A team led by geochemist Alberto Saal of Brown University decided to use a more sensitive method. The technique, called secondary ion mass spectrometry, was developed to detect trace amounts of volatile gases such as chlorine and fluorine in Earth soil samples. Applying it to the lunar samples, the team found trace amounts of water–about 46 parts per million–in the volcanic beads. Because the water was embedded in the beads, it can’t be a contaminant picked up since the samples arrived on Earth, the researchers report tomorrow in Nature.

Saal declines to speculate about how much water the moon contains or if any of it is still present in liquid form. Extrapolating the results to estimate the amount of lunar water would be like predicting "the final score of the game after we saw the first touchdown in the first 5 minutes of the first quarter," he says. Meanwhile, he and his team will be studying as many lunar glass beads as possible to refine their analysis.

Planetary scientist David Stevenson of the California Institute of Technology in Pasadena calls the findings important and says they open up a new possibility. "It is likely that at the time of the giant impact, Earth had water and the impacting body had water," he says, so some of that water might still be trapped in the moon.

Rain on the Martian Plain?

 

 

Picture of channels

Before the rains came. Martian water may have carved out channels like these early in its history, but eventually the torrents were replaced by light rain.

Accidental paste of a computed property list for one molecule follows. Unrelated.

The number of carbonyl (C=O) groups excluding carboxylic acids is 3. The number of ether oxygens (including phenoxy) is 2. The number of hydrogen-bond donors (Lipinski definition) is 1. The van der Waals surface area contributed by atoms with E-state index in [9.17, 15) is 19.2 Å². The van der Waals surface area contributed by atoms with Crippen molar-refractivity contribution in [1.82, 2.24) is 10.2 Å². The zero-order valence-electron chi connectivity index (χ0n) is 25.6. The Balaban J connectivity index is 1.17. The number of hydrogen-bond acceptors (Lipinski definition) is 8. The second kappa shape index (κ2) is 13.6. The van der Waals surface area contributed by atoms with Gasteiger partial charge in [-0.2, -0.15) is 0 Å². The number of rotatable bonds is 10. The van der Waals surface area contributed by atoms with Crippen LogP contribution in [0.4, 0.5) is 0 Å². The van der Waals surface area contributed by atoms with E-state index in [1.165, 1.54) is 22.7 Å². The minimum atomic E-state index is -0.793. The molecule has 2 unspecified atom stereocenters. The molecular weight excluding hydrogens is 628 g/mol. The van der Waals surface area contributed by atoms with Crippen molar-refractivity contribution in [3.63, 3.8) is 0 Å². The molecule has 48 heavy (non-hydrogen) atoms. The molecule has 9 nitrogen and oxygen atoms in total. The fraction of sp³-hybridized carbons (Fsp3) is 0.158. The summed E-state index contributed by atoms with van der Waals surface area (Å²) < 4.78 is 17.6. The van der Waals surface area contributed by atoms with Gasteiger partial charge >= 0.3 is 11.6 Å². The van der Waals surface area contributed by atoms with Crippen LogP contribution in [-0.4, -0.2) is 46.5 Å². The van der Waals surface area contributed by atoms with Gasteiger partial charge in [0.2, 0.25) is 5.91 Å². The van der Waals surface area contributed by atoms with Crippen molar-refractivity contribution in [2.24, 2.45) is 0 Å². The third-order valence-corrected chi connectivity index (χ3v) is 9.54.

Martian soil data collected by five robotic missions indicates that rain fell on the Red Planet billions of years ago. The findings provide no new insight into the possibility of martian life, but they do suggest that further clues to Mars’s past could be found right here on Earth.

There’s little doubt now that Mars once was wet. The twin Mars Exploration rovers–Spirit and Opportunity–have been finding signs of water-associated minerals for 4 years now. And less than 2 weeks ago, the Phoenix Mars Lander struck water ice while digging at the north polar region (ScienceNOW, 20 June). What remains to be determined is where this wetness came from and how long it lasted. Preliminary investigations by Mars mission scientists, as well as high-resolution images taken by orbiters, have suggested that water on Mars surged up from deep below the surface, sometimes carving extensive channels and gullies (see photo).